If you’ve suddenly spotted some black spots on your tongue, it might be concerning. This is especially true if you maintain an excellent oral hygiene routine. And while your tongue looking a certain way can be temporary, black spots on the tongue can suggest something is wrong. However, it all depends on several factors.

This post will get into how your tongue should typically look and why it can change colors. Next, we’ll look at what black spots on your tongue can mean and what you can do about it.

What Does a Normal Tongue Look Like?

Your tongue is a very powerful and flexible muscular organ. Naturally, it looks fleshy, pink, and uniform. On closer inspection, though, you’ll notice that your tongue is covered with tiny bumps all over. You’re probably familiar with these little bumps as taste buds. The medical term for these bumps is papillae, and they’re full of gustatory receptors that transmit taste signals from food to your brain. Thousands of these bumps cover the upper surface of your tongue.

While you’re eating food, the saliva that keeps the inside of your mouth moist also dissolves food particles. These food particles, during the process of chewing, can adhere to the surface of the tongue. The grooves and bumps provide a perfect surface for this to happen. For example, drinking a strong cup of coffee might stain your tongue dark brown or black. And vanilla ice cream might leave white stains on your tongue. However, this staining is normal and comes off during brushing and rinsing as part of a good oral hygiene routine. Your tongue returns to a fleshy pink color after cleaning.

What Do Black Spots on My Tongue Mean?

If there are spots on your tongue, it could be due to many reasons. Oral diseases, poor oral hygiene, or injury to the tongue can cause them. There are several conditions, though, that can cause spots to appear in your mouth, such as oral hyperpigmentation. This is characterized by colored spots on the interior surfaces of the mouth. These spots can signal the presence of a rare disorder known as Addison’s Disease or another one known as Peutz-Jeghers Syndrome.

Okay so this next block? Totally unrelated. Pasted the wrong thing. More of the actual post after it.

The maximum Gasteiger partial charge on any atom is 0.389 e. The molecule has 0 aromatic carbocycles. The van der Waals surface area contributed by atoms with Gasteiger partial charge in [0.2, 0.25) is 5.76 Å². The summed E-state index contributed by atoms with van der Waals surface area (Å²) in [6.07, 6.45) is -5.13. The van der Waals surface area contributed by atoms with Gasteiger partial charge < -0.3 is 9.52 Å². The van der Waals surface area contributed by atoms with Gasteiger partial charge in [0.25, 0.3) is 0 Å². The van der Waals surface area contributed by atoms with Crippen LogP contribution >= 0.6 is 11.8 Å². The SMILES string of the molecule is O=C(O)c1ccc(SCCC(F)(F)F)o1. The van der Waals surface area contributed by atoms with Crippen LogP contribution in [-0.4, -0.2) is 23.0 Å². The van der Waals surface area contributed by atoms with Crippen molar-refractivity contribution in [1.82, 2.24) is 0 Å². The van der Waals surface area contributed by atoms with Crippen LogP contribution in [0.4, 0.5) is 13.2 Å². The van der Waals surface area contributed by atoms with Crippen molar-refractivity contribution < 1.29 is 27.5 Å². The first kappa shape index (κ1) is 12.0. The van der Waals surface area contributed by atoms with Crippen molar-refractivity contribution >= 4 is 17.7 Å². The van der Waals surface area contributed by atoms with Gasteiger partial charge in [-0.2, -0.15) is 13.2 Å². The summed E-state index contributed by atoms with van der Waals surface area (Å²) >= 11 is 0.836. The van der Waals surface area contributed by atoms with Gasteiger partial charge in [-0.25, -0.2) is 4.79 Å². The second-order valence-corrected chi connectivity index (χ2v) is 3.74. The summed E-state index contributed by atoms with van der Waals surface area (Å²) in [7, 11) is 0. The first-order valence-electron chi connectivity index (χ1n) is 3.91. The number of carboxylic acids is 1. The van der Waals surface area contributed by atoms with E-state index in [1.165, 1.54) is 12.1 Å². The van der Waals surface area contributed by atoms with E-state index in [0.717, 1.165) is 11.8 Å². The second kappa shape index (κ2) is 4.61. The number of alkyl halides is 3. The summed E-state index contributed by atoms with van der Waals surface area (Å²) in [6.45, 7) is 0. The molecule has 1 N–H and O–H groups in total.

Occasionally, black spots on the tongue can happen because of a condition known as black hairy tongue. This occurs when your papillae, which typically build up and shed every couple of days, don’t shed completely, leaving a “furry” or “hairy” looking layer on your tongue. This buildup can also be of bacteria, coffee, or tobacco, or simply due to debris accumulating due to poor oral hygiene. Fortunately, adopting a good oral hygiene routine and brushing regularly and thoroughly can clean this layer.

Sometimes, chemotherapy can cause spots on your tongue. If you notice this and are undergoing chemotherapy, it’s essential to bring it up with your medical professional.

Conclusion

Treating black spots on your tongue can be done by maintaining proper oral hygiene, eating a healthy, varied diet, and consulting a doctor. A qualified dentist may prescribe antifungal medication if necessary or prescription-strength rinses and kinds of toothpaste that are medicated to get rid of buildup. Therefore, it’s essential to contact your dentist with any questions.
Dynamic Dental Solutions is your premier family dentistry option in Baytown, TX. We provide exceptional dental services and care for all patients of all ages. Because of this, we’re proud to be a complete solution to all of your dental concerns. So if you have any questions about your oral health, feel free to give us a call at (281) 837-9090.